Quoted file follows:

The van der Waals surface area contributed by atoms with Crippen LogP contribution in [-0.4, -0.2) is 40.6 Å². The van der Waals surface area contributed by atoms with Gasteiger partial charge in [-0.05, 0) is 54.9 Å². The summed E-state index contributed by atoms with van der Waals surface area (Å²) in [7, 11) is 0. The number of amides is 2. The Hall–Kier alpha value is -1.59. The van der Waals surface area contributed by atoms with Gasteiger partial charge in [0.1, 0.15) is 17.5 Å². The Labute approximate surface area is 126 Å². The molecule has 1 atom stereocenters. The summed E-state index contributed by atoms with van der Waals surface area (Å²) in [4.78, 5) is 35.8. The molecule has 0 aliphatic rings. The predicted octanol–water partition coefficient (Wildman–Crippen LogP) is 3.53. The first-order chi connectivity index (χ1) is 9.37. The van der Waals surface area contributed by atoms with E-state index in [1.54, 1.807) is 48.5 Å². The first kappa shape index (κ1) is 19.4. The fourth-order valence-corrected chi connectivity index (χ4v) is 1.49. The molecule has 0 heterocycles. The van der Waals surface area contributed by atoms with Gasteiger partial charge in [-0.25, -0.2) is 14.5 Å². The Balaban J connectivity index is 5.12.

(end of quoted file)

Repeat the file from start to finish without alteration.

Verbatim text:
The van der Waals surface area contributed by atoms with Crippen LogP contribution in [-0.4, -0.2) is 40.6 Å². The van der Waals surface area contributed by atoms with Gasteiger partial charge in [-0.05, 0) is 54.9 Å². The summed E-state index contributed by atoms with van der Waals surface area (Å²) in [7, 11) is 0. The number of amides is 2. The Hall–Kier alpha value is -1.59. The van der Waals surface area contributed by atoms with Gasteiger partial charge in [0.1, 0.15) is 17.5 Å². The Labute approximate surface area is 126 Å². The molecule has 1 atom stereocenters. The summed E-state index contributed by atoms with van der Waals surface area (Å²) in [4.78, 5) is 35.8. The molecule has 0 aliphatic rings. The predicted octanol–water partition coefficient (Wildman–Crippen LogP) is 3.53. The first-order chi connectivity index (χ1) is 9.37. The van der Waals surface area contributed by atoms with E-state index in [1.54, 1.807) is 48.5 Å². The first kappa shape index (κ1) is 19.4. The fourth-order valence-corrected chi connectivity index (χ4v) is 1.49. The molecule has 0 heterocycles. The van der Waals surface area contributed by atoms with Gasteiger partial charge in [-0.25, -0.2) is 14.5 Å². The Balaban J connectivity index is 5.12.